11. Dodgydave

    Distinguished Member

    Jun 22, 2012
    4,986
    745
    Try a HEF4894 12bit shift register.
     
    Marcus2012 likes this.
  12. JdJ

    Thread Starter New Member

    Mar 21, 2016
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    As I was experimenting I was using 18 outputs based off of a LED chase circuit on Bill Bowden's site. The end goal is 12 outputs/steps staggered so there is 10mS between one output turning off and the next turning on.
     
  13. Marcus2012

    Member

    Feb 22, 2015
    349
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    Give this a look as dave suggested you may need to cascade two of them though if your duty cycle has to be less than 50% I'm not too sure.
     
  14. JdJ

    Thread Starter New Member

    Mar 21, 2016
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    I do need less than 50% duty cycle. So if I were to tie the clock and data inputs together and feed it the correct signal (3.5mS on 10mS off) I should get the same on the shift register output, no? I don't understand the needing 2 to get less than 50% duty cycle. Looks like the output can handle 40mA so it's more robust than the 4017 I was using.
     
  15. JdJ

    Thread Starter New Member

    Mar 21, 2016
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    Hmmm - feeling a bit foolish at this point but I'm having trouble getting the HEF4894 hooked up correctly. Does anybody have mind lending me a hand? So far I am trying:

    555 output to 4894 Clock Pulse and Data (tied together)
    Output enable and Strobe tied to Vdd=5 VDC
    Qp(n) tied to Vdd through a ~250 ohm resistor

    Result is no signal on the Qp(n) outputs

    Strangely when I lift the jumper wire tying the clock and data together so it is just connected to the data pin (other end floating) I get a pulse on the Qp(n) outputs. If connect data to Vdd my outputs are low and if I connect data to Vss my outputs are high.

    I have a feeling I am not properly understanding how to implement a shift register despite reading about them a number of times...
     
  16. JdJ

    Thread Starter New Member

    Mar 21, 2016
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    Some progress:

    I tied Data to Vdd and switched the OE by tying it to the clock signal. That gets the inverse of my 555 clock signal - yay!

    Now I'm just not understanding how to cycle data to each input successively.
     
  17. JdJ

    Thread Starter New Member

    Mar 21, 2016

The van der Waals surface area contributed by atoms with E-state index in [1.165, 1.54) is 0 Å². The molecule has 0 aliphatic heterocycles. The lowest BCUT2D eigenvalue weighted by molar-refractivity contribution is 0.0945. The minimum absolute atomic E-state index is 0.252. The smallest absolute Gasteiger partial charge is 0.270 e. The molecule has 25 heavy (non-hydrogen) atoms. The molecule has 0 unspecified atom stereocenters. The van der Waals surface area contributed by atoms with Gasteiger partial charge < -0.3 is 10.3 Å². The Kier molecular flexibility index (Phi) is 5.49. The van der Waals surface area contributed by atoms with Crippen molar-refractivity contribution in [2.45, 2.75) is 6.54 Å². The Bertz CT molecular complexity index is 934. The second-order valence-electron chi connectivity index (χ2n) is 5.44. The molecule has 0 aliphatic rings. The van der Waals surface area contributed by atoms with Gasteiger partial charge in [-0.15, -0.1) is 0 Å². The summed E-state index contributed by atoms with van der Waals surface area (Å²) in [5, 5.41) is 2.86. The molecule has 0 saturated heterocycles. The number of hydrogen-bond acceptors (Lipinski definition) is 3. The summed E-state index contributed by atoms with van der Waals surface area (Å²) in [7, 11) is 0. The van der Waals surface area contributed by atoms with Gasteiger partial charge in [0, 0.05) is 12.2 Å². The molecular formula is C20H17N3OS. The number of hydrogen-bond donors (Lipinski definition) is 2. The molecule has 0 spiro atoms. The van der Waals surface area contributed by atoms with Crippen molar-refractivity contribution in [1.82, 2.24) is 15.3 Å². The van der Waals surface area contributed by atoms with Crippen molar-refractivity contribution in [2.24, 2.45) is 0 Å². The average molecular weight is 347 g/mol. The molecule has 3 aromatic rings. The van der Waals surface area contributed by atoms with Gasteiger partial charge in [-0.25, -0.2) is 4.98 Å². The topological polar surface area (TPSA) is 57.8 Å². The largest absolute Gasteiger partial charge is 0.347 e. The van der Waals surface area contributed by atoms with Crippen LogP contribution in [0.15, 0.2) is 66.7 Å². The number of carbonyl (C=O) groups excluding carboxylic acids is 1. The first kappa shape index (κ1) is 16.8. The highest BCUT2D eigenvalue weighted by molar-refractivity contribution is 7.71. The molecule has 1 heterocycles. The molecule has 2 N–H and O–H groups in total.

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    So I thought I had a bright idea to use a separate clock for the D and CP to the register. My theory was to put a data signal in which would be what I want at Qp(n) inverted and a clock signal that would give me the off I want before the next stage fires. Didn't work... Can someone explain this to me? I am thinking of it like the clock signal is a snapshot of what data has in its buffer on clock's rising edge. Am I completely wrong here?

    If I can find an appropriate shift register macro I'll post a snapshot of the schematic.
     
  18. JdJ

    Thread Starter New Member

    Mar 21, 2016
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    Here's about all I can muster for a schematic. For some reason the 'one-shot' isn't working in LTSpice but does work on a bread board. For some reason lowering the discharge 'shunt' R9 doesn't seem to have much effect on the discharge time of C2 but I don't fully understand the trigger circuit.

    I have yet to get the HEF4894 hooked up to the clock and one-shot but I hope to tomorrow. This has been a long long road... But lots learned! Any comments - even vile derogatory digs are much appreciated.
     
  19. GopherT

    AAC Fanatic!

    Nov 23, 2012
    6,058
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    Look at U2 closely, especially around the trigger pin, then tell me what is supposed to trigger that circuit.
     
  20. JdJ

    Thread Starter New Member

    Mar 21, 2016
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    I understand that the trigger pin needs to be low for the 555 to output a high signal. I also understand that initially the trigger pin sees 5.5v through R8 until C2 charges drawing the trigger to ground. What I really can't figure out is what R3 does. It doesn't work without it. LTSpice doesn't seem to care if it's there or not when I model just the trigger circuit as seen in this attachment. Thanks for the input GopherT.